We are in debt to Prof. Marisis Camargo and Prof. Ricardo Ferreira for the English review and critical suggestions for the paper.


1. Rangel EF, Lainson R. Flebotomíneos do Brasil. Rio de Janeiro: FIOCRUZ; 2003. [ Links ]

2. Aguiar GM, Medeiros WM. Distribuição regional e hábitats das espécies de flebotomíneos do Brasil. In: Rangel EF, Lainson R, editors. Flebotomíneos do Brasil. Rio de Janeiro: FIOCRUZ; 2003. p. 207-255. [ Links ]

3. Gil LHS, Basano SA, Souza AA, Silva MGS, Barata I, Ishikawa ED, et al. Recent observations on the sandfly (Diptera: Psychodidae) fauna of the State of Rondônia, western Amazônia, Brazil: the importance of Psychdopygus davisi as a vector of zoonotic cutaneous leishmaniasis. Mem Inst Oswaldo Cruz 2003; 98:751-755. [ Links ]

4. Gil LHS, Araújo MS, Villalobos JM, Camargo LMA, Ozaki LS, Fontes CJF, et al. Species structure of sandfly (Diptera: Psychodidae) fauna in the Brazilian western. Rio de Janeiro: Mem Inst Oswaldo Cruz 2009; 104:955-959. [ Links ]

5. Shaw JJ, Faria DL, Basano SA, Corbett CE, Rodrigues CJ, Ishikawa EA, et al. The aetiological agents of American cutaneous leishmaniasis in the municipality of Monte Negro, Rondônia State, western Amazonia, Brazil. Ann Trop Med Parasitol 2007; 101: 681-688. [ Links ]

6. Sistema de Informação de Agravos de Notificação (SINAN). Portal Saúde: O que é o SINAN [Internet]. Brasília: Ministério da Saúde; [ Cited 2011 May 24] Available from: [ Links ]

7. Freitas RA, Barrett TV, Naiff RD. Lutzomyia reducta Feliciangeli et al. , 1988 a host of Leishmania amazonensis, sympatric with two other members of the Flaviscutellata complex in southern Amazonas and Rondônia, Brazil (Diptera: Psychodidae) . Mem Inst Oswaldo Cruz 1989; 84:363-369. [ Links ]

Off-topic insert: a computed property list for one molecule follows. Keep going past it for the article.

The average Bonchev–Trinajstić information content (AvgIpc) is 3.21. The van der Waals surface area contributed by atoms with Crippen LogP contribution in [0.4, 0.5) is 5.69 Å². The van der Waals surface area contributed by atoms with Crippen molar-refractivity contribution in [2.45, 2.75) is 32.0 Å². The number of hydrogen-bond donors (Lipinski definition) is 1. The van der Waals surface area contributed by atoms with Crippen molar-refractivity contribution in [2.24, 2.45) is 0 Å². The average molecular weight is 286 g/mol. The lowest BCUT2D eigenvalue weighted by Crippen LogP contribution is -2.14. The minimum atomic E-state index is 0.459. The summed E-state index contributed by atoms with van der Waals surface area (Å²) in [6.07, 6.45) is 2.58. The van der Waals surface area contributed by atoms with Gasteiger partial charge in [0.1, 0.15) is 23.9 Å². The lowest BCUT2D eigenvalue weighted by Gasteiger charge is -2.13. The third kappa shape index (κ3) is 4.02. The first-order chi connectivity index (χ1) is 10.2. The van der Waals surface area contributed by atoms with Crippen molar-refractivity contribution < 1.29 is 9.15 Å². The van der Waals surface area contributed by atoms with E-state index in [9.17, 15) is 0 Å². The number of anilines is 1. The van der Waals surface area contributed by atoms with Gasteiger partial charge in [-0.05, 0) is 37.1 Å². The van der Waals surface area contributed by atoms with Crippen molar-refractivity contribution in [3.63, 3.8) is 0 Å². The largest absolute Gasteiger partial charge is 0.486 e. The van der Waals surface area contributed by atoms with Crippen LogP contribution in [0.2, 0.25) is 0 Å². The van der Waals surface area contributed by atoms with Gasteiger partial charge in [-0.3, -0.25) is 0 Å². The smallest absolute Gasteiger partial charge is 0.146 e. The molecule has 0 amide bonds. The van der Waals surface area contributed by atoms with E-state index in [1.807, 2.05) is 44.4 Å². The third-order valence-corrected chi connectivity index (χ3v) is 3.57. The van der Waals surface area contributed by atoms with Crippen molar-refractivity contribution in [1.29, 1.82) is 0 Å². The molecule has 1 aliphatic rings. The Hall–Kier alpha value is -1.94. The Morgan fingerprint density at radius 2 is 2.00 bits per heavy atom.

8. Aguiar DM, Oliveira TMFS, Cavalcante GT, Labruna MB, Camargo LMA, Machado RZ, et al. Seroprevalence of anti-Leishmania spp. antibodies in rural dogs from the City of Monte Negro, State of Rondônia, Brazil. . Rev Bras Parasitol Vet 2010; 19:73-74. [ Links ]

9. Camargo LMA, Moura MM, Engracia V, Pagotto RC, Basano AS, Silva LHP, et al. A rural community in a Brazilian Western Amazonian region: some demographic and epidemiological patterns. Mem Inst Oswaldo Cruz 2002; 97:193-195. [ Links ]

10. Instituto Brasileiro de Geografia e Estatística (IBGE). Censo 2011 [Internet]. Brasília: IBGE; [ Cited 2011 December 28]. Available from: [ Links ]

11. Ministério da Saúde. Coeficiente de detecção de casos de Leishmaniose Tegumentar Americana por 100.000 habitantes. Brasil, Grandes Regiões e Unidades Federadas. 1990 a 2010 [Internet]. Brasília: Ministério da Saúde; [ Cited 2011 November 28]. Available from: [ Links ]

12. Young DG, Duncan MA. Guide to the identification and geographic distribution of Lutzomyia sandflies in Mexico, the West Indies, Central and South America (Diptera: Psychodidae). Mem Amer Entomol Inst 1994; 54:1-881. [ Links ]

13. Mukhopadhyay J, Ghosh K, Braig HR. Identification of cutaneous leishmaniasis vectors, Phlebotomus papatasi e P. duboscqi using random amplified polymorphic DNA . Acta Tropica 2000; 76:277-283. [ Links ]

14. Oliveira JGS, Novais FO, Oliveira CI, Cruz-Junior AC, Campos LF, Rocha AV, et al. Polymerase chain reaction (PCR) is highy sensitive for diagnosis of mucosal leishmaniasis. Acta Tropica 2005; 94:55-59. [ Links ]

15. Marques MJ, Volpini AC, Genaro O, Mayrink W, Romanha AJ. Simple form preservation and Leishmania DNA extraction form human lesions for diagnosis of American Cutaneous Leishmaniasis via polymerase chain reaction. Am J Trop Med Hyg 2001; 65:902-906. [ Links ]

16. Instituto Nacional de Pesquisas Espaciais (INPE). Amazônica Brasileira Por Satélite: Projeto Prodes [Internet]. Brasília: Ministério da Ciência e Tecnologia; [ Cited 2011 January 17]. Available from: [ Links ]

17. Instituto de Pesquisa Econômica Aplicada (IPEAData). Dados macroeconômicos e regionais [Internet]. Brasília: Presidência da República; [ Cited 2011 January 28]. Available from: [ Links ]

18. Grimaldi Jr G, Momen H, Naiff RD, McMahon-Pratt D, Barrett TV. Characterization and classification of leishmanial parasites from humans, wild mammals, and sandflies in the Amazon region of Brazil. Amer J Trop Med Hyg 1991; 44:645-661. [ Links ]

19. Azevedo ACR, Souza NA, Meneses CR, Costa WA, Costa SM, Lima JB, et al. Ecology of sandflies (Diptera: Psychodidae: Phlebotominae) in the North of the state of Mato Grosso, Brazil. Mem Inst Oswaldo Cruz 2002; 97:459-464. [ Links ]

20. Mayrink P, Williams MV, Coelho M, Dias A, Vianna Martins, PA, Magalhães CA, et al. Epidemiology of dermal leishmaniasis in the Rio Doce Valley, State of Minas Gerais, Brazil. Ann Trop Med Parasitol 1997; 73:123-137. [ Links ]

21. Freitas RA, Naiff RD, Barrett TV. Species diversity and flagellate infections in the sandfly fauna near Porto Grande, State of Amapá, Brazil (Diptera: Psychodidae Kinetoplastida: Trypanosomatidae) . Mem Inst Oswaldo Cruz 2002; 97:53-59. [ Links ]